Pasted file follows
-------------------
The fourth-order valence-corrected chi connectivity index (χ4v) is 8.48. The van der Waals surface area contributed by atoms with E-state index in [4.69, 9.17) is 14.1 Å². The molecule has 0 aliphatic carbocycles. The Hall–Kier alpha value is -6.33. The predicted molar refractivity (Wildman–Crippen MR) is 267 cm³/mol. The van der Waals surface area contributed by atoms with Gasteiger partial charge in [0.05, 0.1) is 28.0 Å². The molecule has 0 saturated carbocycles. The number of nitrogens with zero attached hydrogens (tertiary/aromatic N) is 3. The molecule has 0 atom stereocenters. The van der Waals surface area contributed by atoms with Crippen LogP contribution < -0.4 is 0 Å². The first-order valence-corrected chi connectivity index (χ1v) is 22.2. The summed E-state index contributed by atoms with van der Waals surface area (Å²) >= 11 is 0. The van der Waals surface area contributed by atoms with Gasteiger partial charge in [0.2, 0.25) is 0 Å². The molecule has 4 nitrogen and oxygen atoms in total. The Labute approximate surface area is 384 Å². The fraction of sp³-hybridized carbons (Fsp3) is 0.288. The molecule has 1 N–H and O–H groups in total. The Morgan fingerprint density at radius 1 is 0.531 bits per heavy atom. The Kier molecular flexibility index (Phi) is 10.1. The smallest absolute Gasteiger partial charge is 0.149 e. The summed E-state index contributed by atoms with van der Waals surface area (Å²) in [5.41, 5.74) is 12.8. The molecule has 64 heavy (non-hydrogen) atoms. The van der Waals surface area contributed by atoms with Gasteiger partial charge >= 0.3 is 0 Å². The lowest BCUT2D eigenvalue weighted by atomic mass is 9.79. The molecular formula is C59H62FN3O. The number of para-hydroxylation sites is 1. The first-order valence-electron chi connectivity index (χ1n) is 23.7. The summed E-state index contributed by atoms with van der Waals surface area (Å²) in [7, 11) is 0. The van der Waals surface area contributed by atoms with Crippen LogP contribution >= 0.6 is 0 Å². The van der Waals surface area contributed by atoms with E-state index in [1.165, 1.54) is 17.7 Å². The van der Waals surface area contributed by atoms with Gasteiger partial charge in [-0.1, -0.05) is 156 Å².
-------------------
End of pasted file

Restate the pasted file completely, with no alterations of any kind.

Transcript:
The fourth-order valence-corrected chi connectivity index (χ4v) is 8.48. The van der Waals surface area contributed by atoms with E-state index in [4.69, 9.17) is 14.1 Å². The molecule has 0 aliphatic carbocycles. The Hall–Kier alpha value is -6.33. The predicted molar refractivity (Wildman–Crippen MR) is 267 cm³/mol. The van der Waals surface area contributed by atoms with Gasteiger partial charge in [0.05, 0.1) is 28.0 Å². The molecule has 0 saturated carbocycles. The number of nitrogens with zero attached hydrogens (tertiary/aromatic N) is 3. The molecule has 0 atom stereocenters. The van der Waals surface area contributed by atoms with Crippen LogP contribution < -0.4 is 0 Å². The first-order valence-corrected chi connectivity index (χ1v) is 22.2. The summed E-state index contributed by atoms with van der Waals surface area (Å²) >= 11 is 0. The van der Waals surface area contributed by atoms with Gasteiger partial charge in [0.2, 0.25) is 0 Å². The molecule has 4 nitrogen and oxygen atoms in total. The Labute approximate surface area is 384 Å². The fraction of sp³-hybridized carbons (Fsp3) is 0.288. The molecule has 1 N–H and O–H groups in total. The Morgan fingerprint density at radius 1 is 0.531 bits per heavy atom. The Kier molecular flexibility index (Phi) is 10.1. The smallest absolute Gasteiger partial charge is 0.149 e. The summed E-state index contributed by atoms with van der Waals surface area (Å²) in [5.41, 5.74) is 12.8. The molecule has 64 heavy (non-hydrogen) atoms. The van der Waals surface area contributed by atoms with Gasteiger partial charge >= 0.3 is 0 Å². The lowest BCUT2D eigenvalue weighted by atomic mass is 9.79. The molecular formula is C59H62FN3O. The number of para-hydroxylation sites is 1. The first-order valence-electron chi connectivity index (χ1n) is 23.7. The summed E-state index contributed by atoms with van der Waals surface area (Å²) in [7, 11) is 0. The van der Waals surface area contributed by atoms with Crippen LogP contribution >= 0.6 is 0 Å². The van der Waals surface area contributed by atoms with E-state index in [1.165, 1.54) is 17.7 Å². The van der Waals surface area contributed by atoms with Gasteiger partial charge in [-0.1, -0.05) is 156 Å².